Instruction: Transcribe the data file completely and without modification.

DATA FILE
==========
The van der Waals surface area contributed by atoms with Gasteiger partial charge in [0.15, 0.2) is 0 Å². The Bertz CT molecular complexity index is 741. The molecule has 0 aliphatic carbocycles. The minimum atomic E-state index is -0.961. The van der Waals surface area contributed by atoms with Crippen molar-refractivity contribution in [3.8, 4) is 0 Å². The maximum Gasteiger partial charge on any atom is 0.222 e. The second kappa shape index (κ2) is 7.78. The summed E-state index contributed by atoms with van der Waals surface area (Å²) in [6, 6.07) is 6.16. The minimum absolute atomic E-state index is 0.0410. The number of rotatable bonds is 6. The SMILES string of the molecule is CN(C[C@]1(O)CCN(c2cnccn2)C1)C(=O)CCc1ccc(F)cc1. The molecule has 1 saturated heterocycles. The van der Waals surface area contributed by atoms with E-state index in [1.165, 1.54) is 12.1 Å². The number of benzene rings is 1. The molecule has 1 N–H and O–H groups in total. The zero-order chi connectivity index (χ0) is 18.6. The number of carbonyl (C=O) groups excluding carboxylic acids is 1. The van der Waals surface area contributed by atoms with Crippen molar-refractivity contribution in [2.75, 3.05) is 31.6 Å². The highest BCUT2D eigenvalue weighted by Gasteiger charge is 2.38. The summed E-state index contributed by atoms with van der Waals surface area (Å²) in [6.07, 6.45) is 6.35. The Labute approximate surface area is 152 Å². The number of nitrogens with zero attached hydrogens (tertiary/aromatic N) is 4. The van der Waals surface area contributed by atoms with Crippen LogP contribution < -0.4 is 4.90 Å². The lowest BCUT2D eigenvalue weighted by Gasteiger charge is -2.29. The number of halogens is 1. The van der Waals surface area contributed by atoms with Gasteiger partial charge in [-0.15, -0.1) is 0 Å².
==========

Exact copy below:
The van der Waals surface area contributed by atoms with Gasteiger partial charge in [0.15, 0.2) is 0 Å². The Bertz CT molecular complexity index is 741. The molecule has 0 aliphatic carbocycles. The minimum atomic E-state index is -0.961. The van der Waals surface area contributed by atoms with Crippen molar-refractivity contribution in [3.8, 4) is 0 Å². The maximum Gasteiger partial charge on any atom is 0.222 e. The second kappa shape index (κ2) is 7.78. The summed E-state index contributed by atoms with van der Waals surface area (Å²) in [6, 6.07) is 6.16. The minimum absolute atomic E-state index is 0.0410. The number of rotatable bonds is 6. The SMILES string of the molecule is CN(C[C@]1(O)CCN(c2cnccn2)C1)C(=O)CCc1ccc(F)cc1. The molecule has 1 saturated heterocycles. The van der Waals surface area contributed by atoms with E-state index in [1.165, 1.54) is 12.1 Å². The number of benzene rings is 1. The molecule has 1 N–H and O–H groups in total. The zero-order chi connectivity index (χ0) is 18.6. The number of carbonyl (C=O) groups excluding carboxylic acids is 1. The van der Waals surface area contributed by atoms with Crippen molar-refractivity contribution in [2.75, 3.05) is 31.6 Å². The highest BCUT2D eigenvalue weighted by Gasteiger charge is 2.38. The summed E-state index contributed by atoms with van der Waals surface area (Å²) in [6.07, 6.45) is 6.35. The Labute approximate surface area is 152 Å². The number of nitrogens with zero attached hydrogens (tertiary/aromatic N) is 4. The van der Waals surface area contributed by atoms with Crippen LogP contribution < -0.4 is 4.90 Å². The lowest BCUT2D eigenvalue weighted by Gasteiger charge is -2.29. The number of halogens is 1. The van der Waals surface area contributed by atoms with Gasteiger partial charge in [-0.15, -0.1) is 0 Å².